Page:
Putting the finishing touches on a portrait of a man and his wife – whispering something that made a very vivid shade of pink of the woman's hair suddenly diffuse to a muted, sunny yellow as a man with slightly graying hair looked on calmly – she remembers the very first portrait she painted.

She had, out of pure curiosity, painted herself.

Smiling, the artist wonders if that particular experiment is to blame for her current obsessive curiosity regarding a portrait's first words.

Her own had been, "I believe you've lowered my eyebrows considerably. Not altogether unattractive…but certainly not very accurate."

To this day, barring the screaming teakettle man, it is still one of the more eccentric responses she has received.

She looks over where it now hangs – quietly and unassertively in the corner, deep in conversation with a piece of enchanted abstraction whose cubes and stripes all are speaking in different pitches – and thinks back on her conversation with herself.

"How does it feel?" She had asked.

Her own likeness had blinked back at her before answering, "Like parchment."

She had asked her miniature self a number of questions and anecdotes that only she and the abstract portrait an old admirer had given her (because that was the only object she had told) could possibly know. Her portrait self followed all of the cues and laughed and exclaimed and generally relayed all of the pertinent facts with all the correct excesses as if she were looking in a mirror.

Nodding, the artist had decided that she had plied her trade well.

Then a thought had occurred to her.

She thought of a lanky Slytherin boy with a horrid precision crew cut who had bullied her during the course of at least four years at Hogwarts. Her blood began to boil at the mere thought of one particular stunt he had pulled involving a Body Bind jinx and a drunken house elf.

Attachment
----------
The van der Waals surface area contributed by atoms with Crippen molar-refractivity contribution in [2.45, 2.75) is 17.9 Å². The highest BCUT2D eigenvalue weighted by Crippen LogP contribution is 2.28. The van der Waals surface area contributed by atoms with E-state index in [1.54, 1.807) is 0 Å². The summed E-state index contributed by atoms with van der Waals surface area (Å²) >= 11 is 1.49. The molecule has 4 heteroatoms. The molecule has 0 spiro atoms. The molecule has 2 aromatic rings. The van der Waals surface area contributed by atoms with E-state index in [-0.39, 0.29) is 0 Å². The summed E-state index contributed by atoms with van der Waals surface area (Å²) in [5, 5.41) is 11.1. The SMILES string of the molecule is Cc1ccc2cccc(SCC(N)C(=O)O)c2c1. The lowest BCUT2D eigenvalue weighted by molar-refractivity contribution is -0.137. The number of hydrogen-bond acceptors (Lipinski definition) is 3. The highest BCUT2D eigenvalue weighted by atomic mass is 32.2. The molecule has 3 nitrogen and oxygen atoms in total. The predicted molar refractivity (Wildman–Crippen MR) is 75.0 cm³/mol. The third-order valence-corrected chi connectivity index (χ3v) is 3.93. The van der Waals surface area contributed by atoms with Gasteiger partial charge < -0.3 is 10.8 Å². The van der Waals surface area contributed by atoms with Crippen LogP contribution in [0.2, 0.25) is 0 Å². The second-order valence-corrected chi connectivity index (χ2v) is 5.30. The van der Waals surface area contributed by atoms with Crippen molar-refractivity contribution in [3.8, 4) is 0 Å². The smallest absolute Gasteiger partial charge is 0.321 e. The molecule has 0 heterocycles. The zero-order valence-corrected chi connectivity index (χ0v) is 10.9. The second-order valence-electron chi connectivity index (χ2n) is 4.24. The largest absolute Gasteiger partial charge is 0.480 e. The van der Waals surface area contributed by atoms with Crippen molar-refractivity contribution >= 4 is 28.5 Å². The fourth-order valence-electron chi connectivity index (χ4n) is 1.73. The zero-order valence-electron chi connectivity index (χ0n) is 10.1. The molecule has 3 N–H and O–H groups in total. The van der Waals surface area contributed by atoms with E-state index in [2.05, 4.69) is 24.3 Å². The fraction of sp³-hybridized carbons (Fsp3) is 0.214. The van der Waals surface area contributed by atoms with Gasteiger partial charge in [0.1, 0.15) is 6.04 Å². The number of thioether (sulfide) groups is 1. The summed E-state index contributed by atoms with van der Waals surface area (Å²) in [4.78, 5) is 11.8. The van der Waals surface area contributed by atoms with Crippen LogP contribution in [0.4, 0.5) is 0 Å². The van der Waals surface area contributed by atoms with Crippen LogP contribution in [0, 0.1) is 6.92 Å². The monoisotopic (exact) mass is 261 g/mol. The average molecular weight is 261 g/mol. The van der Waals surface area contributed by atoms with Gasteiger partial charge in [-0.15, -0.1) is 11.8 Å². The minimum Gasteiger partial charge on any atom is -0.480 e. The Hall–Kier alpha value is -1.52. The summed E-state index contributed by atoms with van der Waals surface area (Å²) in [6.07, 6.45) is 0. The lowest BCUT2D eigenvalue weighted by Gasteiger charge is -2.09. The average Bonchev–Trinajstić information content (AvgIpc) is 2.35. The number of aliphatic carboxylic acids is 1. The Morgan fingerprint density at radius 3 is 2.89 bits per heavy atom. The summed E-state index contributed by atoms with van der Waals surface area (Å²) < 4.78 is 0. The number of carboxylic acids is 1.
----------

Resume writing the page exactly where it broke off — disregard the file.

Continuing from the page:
"What do you think of Ferrier Espantoso?"

The portrait had played with a sleeve on her robe thoughtfully before pronouncing, "He's an imbecile!" with a fair degree of venom.

In response, she had frowned, causing her framed self to look a touch worried.

"Anything else?" She had queried. Her doppelganger began to squirm uncomfortably under her own gaze.

"I suppose he should make me angry. Nasty piece of work with the house elf, you know?"

But there had been no real rage, no visceral bitterness perpetuated by an intense schoolgirl grudge. She looked angry, perhaps, but there had always been something lacking.

Her portrait self had performed well. The script it followed was wonderful and detailed. The memories and the gestures all played out seamlessly before her.

Even then she had been aware that the portrait was her in image. It was her and yet not her.

She gazes at Not-Her - as she fondly calls her portrait self now - looking contemplative. Not even the bright flash of turquoise nor the pig's nose that sprout on the portrait in front of her draws her attention.

Not-Her and I.

Her lips dip into a frown.


The second time she met He Who Is Spoken of With Reverence, (she chortled when she thought this because it was a truly ridiculous thing and every time it had been used in the Prophet – even flippantly – Harry Potter had reportedly scowled very deeply and gave over to muttering something unsavory sounding under his breath) she came at wholly his request…for what she understood to be business purposes.

He had heavily indicated in his letter that such a meeting should be as private as possible and that she should meet him at a certain square.

She Apparated in with a small pop! and found her client waiting for her, leaning on the peeling decorative wrought iron of one of the fences.